Hannah Joneson

11. listopad 2008 | 14.55 |

CZ_vlajka.JPG - GB_EnglandF

Třináctiletá nemocná Britka si na úřadech vymohla právo zemřít
Třináctiletá Britka Hannah Jonesová s vážně nemocným srdcem přesvědčila zdravotní úřady, aby se ji nesnažily přimět soudní cestou k další operaci a nechaly ji umřít. Nezvyklé rozhodnutí nezletilé dívky podpořily i její rodiče. Informovala o tom v úterý britská média.
Dívka bojovala od pěti let s leukémií. Po několika letech chemoterapie se uzdravila, ale léčba jí poškodila srdce, jehož činnost i po třech operacích nezadržitelně slábne. Bez transplantace srdce dívka podle lékařů zemře asi do šesti měsíců. I transplantace by ale u ní byla jen dočasným řešením a byly by nutné další operace, navíc transplantace by podle odborníků mohla obnovit leukemii.
"Vše mi vysvětlili, ale já prostě nechci jít na další operaci. Už mám dost nemocnic a chci být doma," citoval deník Daily Mirror dívku, která strávila posledních osm let většinou v nemocnicích. Zbývající čas chce prý raději strávit s rodinou.
Lékaři čekali od soudu podporu
Lékaři ji nejprve chtěli i uspat léky, aby ji přiměli k operaci, a proti odporu rodičů požádali o soudní rozhodnutí. Ustoupili od toho až poté, co dívku vyslechly a podpořily zdravotní úřady.
"Hannah musela být opravdu velmi přesvědčivá při jednání s právníky zdravotnictví, kteří pak řekli, že se nic podnikat nebude," řekl dívčin třiačtyřicetiletý otec Andrew Jones. Poznamenal, že dcera ví, že si vše může ještě rozmyslet a že je ponechána na čekací listině pro transplantaci srdce.
Její dvaačtyřicetiletá matka Kirsty Jonesová, která je podle zpravodajské stanice BBC zkušenou nemocniční zdravotní sestrou, je názoru, že dcera prošla mnoho traumatizujících chvil a že její rozhodnutí je pochopitelné. "Jsem celkem srozuměná s jejím rozhodnutím. Myslím, že pro ni je to dobré," uvedla matka.


GB_EnglandF

Teenager wins right to die after refusing new heart
A terminally-ill teenager won a legal right to die at home after health bosses tried to force her to have a heart transplant against her wishes, her family revealed today.
Child protection officers used a court order to try to take Hannah Jones, 13, from her family and make her have surgery. She had been warned that the transplant itself might result in death.


But health chiefs have now abandoned the High Court proceedings after speaking to the former leukaemia sufferer and her family and she will now spend her remaining time at home.
Hannah, from Marden near Hereford, told the Mirror: "They explained everything to me but I didn't want to go through any more operations. I'd had enough of hospitals and wanted to come home."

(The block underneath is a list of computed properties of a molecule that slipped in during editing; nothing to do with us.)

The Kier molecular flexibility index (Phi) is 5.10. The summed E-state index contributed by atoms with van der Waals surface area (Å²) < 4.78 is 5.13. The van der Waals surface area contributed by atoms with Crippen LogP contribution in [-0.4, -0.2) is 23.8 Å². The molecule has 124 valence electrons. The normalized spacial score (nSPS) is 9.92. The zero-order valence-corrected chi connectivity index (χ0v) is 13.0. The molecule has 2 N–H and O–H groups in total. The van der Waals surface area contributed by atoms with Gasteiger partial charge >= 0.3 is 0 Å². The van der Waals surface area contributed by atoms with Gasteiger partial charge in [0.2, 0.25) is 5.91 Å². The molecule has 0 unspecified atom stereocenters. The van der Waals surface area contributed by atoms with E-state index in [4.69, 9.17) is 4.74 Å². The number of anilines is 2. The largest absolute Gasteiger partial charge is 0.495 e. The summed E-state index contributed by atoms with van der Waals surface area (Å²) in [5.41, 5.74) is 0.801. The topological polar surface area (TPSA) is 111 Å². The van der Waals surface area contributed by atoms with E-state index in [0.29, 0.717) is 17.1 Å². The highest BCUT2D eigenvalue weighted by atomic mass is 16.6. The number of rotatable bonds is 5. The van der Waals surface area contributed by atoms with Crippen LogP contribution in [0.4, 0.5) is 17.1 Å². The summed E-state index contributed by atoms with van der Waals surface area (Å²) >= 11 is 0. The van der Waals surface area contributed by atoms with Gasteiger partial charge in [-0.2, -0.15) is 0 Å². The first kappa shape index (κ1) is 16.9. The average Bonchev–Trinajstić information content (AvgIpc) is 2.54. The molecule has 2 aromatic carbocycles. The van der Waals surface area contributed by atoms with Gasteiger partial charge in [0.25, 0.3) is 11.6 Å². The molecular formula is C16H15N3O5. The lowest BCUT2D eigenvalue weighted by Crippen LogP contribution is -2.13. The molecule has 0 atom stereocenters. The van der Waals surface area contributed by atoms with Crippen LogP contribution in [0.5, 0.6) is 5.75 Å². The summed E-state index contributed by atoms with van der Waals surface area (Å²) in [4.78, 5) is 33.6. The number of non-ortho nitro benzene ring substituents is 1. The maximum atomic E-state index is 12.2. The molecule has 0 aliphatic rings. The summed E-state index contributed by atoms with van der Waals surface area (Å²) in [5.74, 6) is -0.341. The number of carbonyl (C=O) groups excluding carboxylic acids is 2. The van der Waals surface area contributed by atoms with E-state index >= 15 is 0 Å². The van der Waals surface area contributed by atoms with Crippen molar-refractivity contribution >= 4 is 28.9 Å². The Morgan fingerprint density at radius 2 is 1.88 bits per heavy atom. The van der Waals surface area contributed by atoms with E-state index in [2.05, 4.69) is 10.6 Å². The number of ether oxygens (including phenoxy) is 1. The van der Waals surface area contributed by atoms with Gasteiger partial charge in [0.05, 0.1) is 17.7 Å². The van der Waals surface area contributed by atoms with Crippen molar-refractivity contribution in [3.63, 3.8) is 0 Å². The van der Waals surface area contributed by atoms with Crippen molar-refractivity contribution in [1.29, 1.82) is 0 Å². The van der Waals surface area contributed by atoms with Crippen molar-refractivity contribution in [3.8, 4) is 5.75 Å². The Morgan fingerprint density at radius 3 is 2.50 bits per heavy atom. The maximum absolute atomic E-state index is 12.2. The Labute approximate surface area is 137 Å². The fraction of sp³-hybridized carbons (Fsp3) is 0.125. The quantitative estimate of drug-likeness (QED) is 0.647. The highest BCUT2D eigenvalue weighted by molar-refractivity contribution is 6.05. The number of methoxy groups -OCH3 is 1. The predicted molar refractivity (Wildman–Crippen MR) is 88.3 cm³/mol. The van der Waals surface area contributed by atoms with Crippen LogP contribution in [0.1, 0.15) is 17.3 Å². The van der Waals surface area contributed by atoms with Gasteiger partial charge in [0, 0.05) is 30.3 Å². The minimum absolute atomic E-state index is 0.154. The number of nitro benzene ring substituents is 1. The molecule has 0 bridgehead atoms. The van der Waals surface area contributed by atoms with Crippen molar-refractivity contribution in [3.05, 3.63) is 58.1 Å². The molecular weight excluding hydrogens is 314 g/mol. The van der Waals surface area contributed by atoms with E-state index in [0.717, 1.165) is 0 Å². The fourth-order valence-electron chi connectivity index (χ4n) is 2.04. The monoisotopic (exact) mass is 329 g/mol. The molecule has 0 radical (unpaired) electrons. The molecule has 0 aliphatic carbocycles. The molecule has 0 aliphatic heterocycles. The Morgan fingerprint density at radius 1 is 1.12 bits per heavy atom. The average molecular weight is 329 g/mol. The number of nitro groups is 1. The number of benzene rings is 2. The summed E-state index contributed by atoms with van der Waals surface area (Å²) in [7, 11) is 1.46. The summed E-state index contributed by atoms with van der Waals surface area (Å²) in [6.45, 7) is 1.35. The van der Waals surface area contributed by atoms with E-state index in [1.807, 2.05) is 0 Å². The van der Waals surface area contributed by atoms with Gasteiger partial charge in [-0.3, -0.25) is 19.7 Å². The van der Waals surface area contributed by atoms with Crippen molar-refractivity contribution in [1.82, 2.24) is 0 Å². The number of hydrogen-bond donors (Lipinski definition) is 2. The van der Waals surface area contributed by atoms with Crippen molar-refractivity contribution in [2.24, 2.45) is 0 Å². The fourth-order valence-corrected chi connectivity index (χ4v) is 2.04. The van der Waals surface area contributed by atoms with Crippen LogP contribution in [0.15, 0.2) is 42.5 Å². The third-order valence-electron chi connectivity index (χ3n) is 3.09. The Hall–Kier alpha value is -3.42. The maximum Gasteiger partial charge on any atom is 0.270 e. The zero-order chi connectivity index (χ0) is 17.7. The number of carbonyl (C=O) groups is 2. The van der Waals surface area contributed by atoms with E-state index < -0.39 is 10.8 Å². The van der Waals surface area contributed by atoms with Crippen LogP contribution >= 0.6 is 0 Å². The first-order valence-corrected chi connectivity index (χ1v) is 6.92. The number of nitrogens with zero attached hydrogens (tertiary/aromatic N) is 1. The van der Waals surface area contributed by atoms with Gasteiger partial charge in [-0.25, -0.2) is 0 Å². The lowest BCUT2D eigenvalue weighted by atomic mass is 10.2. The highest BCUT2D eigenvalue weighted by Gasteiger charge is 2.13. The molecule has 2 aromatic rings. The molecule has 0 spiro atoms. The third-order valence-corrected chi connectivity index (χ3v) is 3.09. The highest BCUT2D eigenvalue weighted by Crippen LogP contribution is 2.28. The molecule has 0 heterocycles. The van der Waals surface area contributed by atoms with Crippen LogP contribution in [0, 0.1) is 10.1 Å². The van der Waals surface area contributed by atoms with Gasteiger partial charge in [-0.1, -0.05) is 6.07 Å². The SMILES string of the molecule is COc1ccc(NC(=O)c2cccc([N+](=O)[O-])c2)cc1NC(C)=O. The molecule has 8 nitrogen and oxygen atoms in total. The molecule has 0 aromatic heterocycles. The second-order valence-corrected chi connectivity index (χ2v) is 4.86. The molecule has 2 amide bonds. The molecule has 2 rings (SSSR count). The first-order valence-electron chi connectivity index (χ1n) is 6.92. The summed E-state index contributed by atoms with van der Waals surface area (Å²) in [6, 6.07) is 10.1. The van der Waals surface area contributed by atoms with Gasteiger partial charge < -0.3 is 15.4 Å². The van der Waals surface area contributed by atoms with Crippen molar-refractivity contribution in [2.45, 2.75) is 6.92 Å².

The teenager has a hole in her heart - meaning it can only pump a fraction of its normal capacity. The damage was caused by treatment for a rare form of leukaemia diagnosed when she was five.
Hannah had been previously warned that she had only six months to live and that the only potential long term solution was a heart transplant.
Her father Andrew, 43, told how he received a phone call one Friday night warning him that his daughter would be removed from the family unless they agreed to her having the transplant.
But he persuaded the officials to speak to Hannah before taking any action, he said.
Mr Jones, who is an auditor, told the Mirror: "Hannah must have done a good job of convincing them because after consulting lawyers they said on Monday no further action would be taken."
He added: "My wife and I agreed that whatever Hannah wanted to we would support her. Hannah knows she can change her mind at any time and go on the waiting list for a transplant. She's a clever girl, but she was just fed up with operations and spending most of her life in hospitals."
Mr Jones said the family believed a locum GP raised concerns over Hannah with the child protection team. They are hoping she will live to see Christmas.
Hannah's mother Kirsty is a former intensive care hospital nurse. The teenager has a brother, Oliver, 11, and sisters Lucy, 10, and Phoebe, four.
In a letter to the Jones family, Herefordshire Primary Care Trust chief executive Chris Bull said the trust had concluded that it was "not appropriate" to seek a court order requiring Hannah to be admitted to hospital.
He added that Hannah appeared to "understand the serious nature of her condition" and that she "demonstrated awareness that she could die".
Mr Bull also defended the decision that a heart transplant on the teenager was necessary, saying it was "appropriate".

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